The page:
Re Nc

Judgment Date26 November 1999
Date26 November 1999
Docket NumberNo. 2313 AD
CourtHigh Court


No. 2313 AD


Bankruptcy - Company law - Directors - Arrangement - Evidence of fraudulent conduct on part of arranging debtor as company director - Protection of public - Company in receivership - Whether requirement to protect public and commercial community adequately served by disqualification order or restriction order.

The Court’s power under section 105 of the Bankruptcy Act 1988 to override the majority of creditors and refuse to protect the arranging debtor, would generally be exercised where the arrangement would offend against public policy, or where the arranging debtor had been guilty of immoral, reckless or dishonest conduct. In this case the indebtedness of the petitioner was inextricably linked to the management and business of the company and the alleged misconduct was committed on behalf of the company. Accordingly, the public policy of protecting the commercial community would be satisfied by making a disqualification order pursuant to section 160 of the Companies Act 1990. So held by the High Court in approving the proposal of the petitioner and making a disqualification order.


Judgment of Ms. Justice Laffoy delivered on the 26th day of November, 1999.


By Order of this Court made on 1st February, 1999 it was ordered, in pursuance of Section 87 of the Bankruptcy Act 1988 (the Act of 1988). that the person and property of the debtor named on the title hereof (the Arranging Debtor) be protected from any action or other process until further order. Pursuant to the direction of the Court, the preliminary meeting of creditors pursuant to Section 90(a) of the Act of 1988 was held on 6th October, 1999. Subsequently, at the private sitting, which was adjourned from time to time until last Monday, 22nd November 1999, the creditors voting either in person or by proxy unanimously accepted the proposal of the Arranging Debtor. Those creditors included Ulster Bank Commercial Services Limited (UBCS) whose claim was allowed by the Official Assignee and is deemed to be admitted in the sum of £1,158,000.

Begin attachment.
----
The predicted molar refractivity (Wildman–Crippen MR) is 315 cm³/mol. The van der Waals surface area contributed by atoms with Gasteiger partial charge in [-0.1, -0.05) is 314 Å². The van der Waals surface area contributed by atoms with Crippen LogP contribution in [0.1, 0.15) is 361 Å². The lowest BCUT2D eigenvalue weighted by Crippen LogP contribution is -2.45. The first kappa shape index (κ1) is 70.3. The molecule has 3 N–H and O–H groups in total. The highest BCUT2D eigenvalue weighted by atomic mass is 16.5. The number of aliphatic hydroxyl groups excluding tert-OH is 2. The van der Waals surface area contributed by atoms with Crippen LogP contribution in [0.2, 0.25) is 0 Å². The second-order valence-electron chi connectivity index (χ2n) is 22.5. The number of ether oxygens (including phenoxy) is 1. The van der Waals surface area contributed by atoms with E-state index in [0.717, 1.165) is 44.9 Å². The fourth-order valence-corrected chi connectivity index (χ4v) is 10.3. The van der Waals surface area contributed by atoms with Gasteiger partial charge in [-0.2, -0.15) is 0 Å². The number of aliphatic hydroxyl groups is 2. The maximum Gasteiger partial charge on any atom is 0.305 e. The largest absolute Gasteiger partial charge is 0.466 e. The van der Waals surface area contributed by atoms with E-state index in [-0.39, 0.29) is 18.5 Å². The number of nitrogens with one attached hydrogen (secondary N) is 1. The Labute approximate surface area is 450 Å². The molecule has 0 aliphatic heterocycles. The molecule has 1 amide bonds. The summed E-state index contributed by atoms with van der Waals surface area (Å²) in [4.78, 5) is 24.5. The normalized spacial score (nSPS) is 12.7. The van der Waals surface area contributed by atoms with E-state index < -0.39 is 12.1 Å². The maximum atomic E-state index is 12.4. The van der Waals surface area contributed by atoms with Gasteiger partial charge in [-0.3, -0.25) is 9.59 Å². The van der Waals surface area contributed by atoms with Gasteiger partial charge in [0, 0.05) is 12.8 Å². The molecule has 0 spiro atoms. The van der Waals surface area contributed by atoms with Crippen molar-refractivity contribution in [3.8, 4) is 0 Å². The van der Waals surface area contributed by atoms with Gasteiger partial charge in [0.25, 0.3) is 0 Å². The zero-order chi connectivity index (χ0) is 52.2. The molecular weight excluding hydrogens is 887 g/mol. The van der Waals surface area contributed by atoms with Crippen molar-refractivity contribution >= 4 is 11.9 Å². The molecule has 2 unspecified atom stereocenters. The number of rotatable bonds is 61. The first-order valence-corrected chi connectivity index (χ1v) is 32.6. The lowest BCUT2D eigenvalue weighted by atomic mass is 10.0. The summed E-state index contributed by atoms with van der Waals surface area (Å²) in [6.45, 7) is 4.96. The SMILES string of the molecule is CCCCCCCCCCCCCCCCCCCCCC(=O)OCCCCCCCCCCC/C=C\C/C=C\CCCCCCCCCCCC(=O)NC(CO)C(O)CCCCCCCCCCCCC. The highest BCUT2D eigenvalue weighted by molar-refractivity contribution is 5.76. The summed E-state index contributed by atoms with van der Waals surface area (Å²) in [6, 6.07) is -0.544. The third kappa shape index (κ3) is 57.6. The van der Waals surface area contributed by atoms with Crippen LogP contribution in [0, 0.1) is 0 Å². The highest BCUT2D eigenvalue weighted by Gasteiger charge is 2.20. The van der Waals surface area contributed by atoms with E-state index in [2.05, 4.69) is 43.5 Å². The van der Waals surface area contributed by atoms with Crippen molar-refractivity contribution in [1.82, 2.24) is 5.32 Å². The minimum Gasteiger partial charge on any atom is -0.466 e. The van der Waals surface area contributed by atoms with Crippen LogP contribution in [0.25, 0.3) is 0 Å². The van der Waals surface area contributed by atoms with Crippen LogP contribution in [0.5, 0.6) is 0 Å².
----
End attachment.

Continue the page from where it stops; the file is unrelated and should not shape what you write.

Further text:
Section 92(1) of the Act of 1988 provides that if, at the private sitting, three-fifths in number and value of the creditors voting accept the proposal of an arranging debtor, it shall be deemed to be accepted by the creditors, subject to the approval of the Court and, if approved by the Court, the proposal shall be binding on the arranging debtor and on all persons who were creditors at the date of the petition and who had notice of the sitting.


Section 105 of the Act of 1988 provides that the Court may, if it thinks fit, adjudicate the debtor bankrupt if, inter alia, his proposal is not reasonable and proper to be executed under the direction of the Court. The issue addressed in this judgment is whether the Court should approve of the proposal of the Arranging Debtor.


The reason this issue is controversial, notwithstanding the clear statutory majority in favour of the proposal, is that in the interim period between the granting of protection to the Arranging Debtor and the private sitting. in July’ 1999, the Official Assignee, as he is empowered to do under Section 61(6) of the Act of 1988 “in case of doubt or difficulty.., in connection with the affairs of any bankrupt or arranging debtor”, sought the directions of the Court as to whether the Arranging Debtor should receive the continuing protection of the Court in the light of the evidence put by the Official Assignee before the Court. The evidence consisted of affidavits put by UBCS before the Official Assignee in support of its proof of debt, in which it was alleged that the debt claimed by UBCS to be due by the Arranging Debtor to it had arisen or had been contributed to by fraudulent conduct on the part of the Arranging Debtor.


The reference of the Official Assignee was heard on 28th July, 1999. Having heard the Official Assignee, Counsel for the Arranging Debtor and Counsel for UBCS, the Court ordered that the protection should be continued until further order. Counsel on behalf of UBCS had submitted that the protection should continue until all the creditors would have their “say” at the private meeting.


The Arranging...

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